sat 04/04/2020

DVD: Becoming Traviata | reviews, news & interviews

DVD: Becoming Traviata

DVD: Becoming Traviata

Natalie Dessay is an intense Verdi heroine in oblique behind-the-scenes documentary

Director and soprano work out a move for Verdi's 'La traviata'

Only the most antagonistic of diva fanciers, opera queens, call them what you will, would deny coloratura soprano Natalie Dessay her place as one of the great singing actresses of our time. The size and range of the voice are rather more limited for the role of giant-hearted Violetta, Verdi’s Parisian courtesan who sacrifices true love on the altar of convention and dies of consumption.

Only the most antagonistic of diva fanciers, opera queens, call them what you will, would deny coloratura soprano Natalie Dessay her place as one of the great singing actresses of our time. The size and range of the voice are rather more limited for the role of giant-hearted Violetta, Verdi’s Parisian courtesan who sacrifices true love on the altar of convention and dies of consumption.

Not that it matters too much in film-maker Philippe Béziat’s take on the opera, originally Traviata et nous, in which he guides us through the drama chronologically but very selectively from rehearsal room to the open stage in the courtyard of the Aix-en-Provence summer theatre. The unique selling-point is silence.

First it’s the silence between the departure of Violetta’s party guests in Act One and the first thought of her soliloquy that Dessay and the opera’s director, soulful-eyed Jean-François Sivadier, spend about a quarter of an hour discussing in the most interesting work-in-progress sequence. She's a little frightening in her joky intensity; he just steers clear of pretentiousness, though bearing in mind the nature of what he wants, he does talk an awful lot.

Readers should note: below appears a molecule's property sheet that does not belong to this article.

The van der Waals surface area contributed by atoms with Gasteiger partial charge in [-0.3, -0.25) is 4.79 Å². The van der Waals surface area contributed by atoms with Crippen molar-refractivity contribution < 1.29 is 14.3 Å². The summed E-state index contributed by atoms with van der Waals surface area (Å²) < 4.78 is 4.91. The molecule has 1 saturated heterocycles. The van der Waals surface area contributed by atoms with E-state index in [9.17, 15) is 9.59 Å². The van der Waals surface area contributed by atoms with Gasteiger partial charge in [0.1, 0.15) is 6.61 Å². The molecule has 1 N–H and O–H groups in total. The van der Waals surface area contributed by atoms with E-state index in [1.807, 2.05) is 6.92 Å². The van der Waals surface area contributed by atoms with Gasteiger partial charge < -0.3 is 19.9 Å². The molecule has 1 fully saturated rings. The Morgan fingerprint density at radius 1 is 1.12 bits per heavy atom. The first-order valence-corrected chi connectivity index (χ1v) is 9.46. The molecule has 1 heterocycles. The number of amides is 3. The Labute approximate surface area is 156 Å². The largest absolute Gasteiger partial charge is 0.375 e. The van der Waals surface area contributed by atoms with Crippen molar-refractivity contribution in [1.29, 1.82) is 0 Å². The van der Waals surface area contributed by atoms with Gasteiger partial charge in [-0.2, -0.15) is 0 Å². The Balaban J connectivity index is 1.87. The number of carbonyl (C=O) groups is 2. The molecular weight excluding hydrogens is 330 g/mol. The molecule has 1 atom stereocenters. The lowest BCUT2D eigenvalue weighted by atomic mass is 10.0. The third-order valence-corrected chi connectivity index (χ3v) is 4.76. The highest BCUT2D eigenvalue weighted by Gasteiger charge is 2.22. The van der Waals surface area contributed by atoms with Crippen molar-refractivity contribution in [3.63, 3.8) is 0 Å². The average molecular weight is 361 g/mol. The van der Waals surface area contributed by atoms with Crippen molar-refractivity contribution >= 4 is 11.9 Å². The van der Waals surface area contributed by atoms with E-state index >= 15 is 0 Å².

Charles Castronovo and Natalie Dessay in Becoming TraviataLater come the silences that the film director uses to punctuate a stylized version of his dying heroine’s last half-hour (at the end of which the term "fallen woman" - traviata literally means "woman led astray" - takes on a whole new meaning). We’ve had scenes accompanied by, but not synchronized with, voices and full orchestra, or the orchestra alone, conducted by the springy, perceptive Louis Langrée; now the music stops for minutes on end.

The angle is unconventional, simply giving us what happens at any given moment without background or context; though the story’s fairly simple, newcomers won’t always understand the action. Frankly, we might all be better off with an hour-long behind-the-scenes documentary with interviews followed by a complete performance of the opera (available from a different DVD label). The closest the film comes to how it works is an impassioned demonstration of Violetta's anguished Act Two farewell to her lover Alfredo from a total star, the vivacious Italian repetiteur Roberta Ferrari.

Half the time our heroine marks – sings down the octave, as is common in rehearsals – while the most stylish singing comes from dreamily romantic American tenor Charles Castronovo (pictured above with Dessay) as her palpably younger lover. Still, Dessay and her director are charismatic enough to guide us through the relative shallows of this unique let’s-make-an-opera.

Overleaf: watch the trailer for Becoming Traviata

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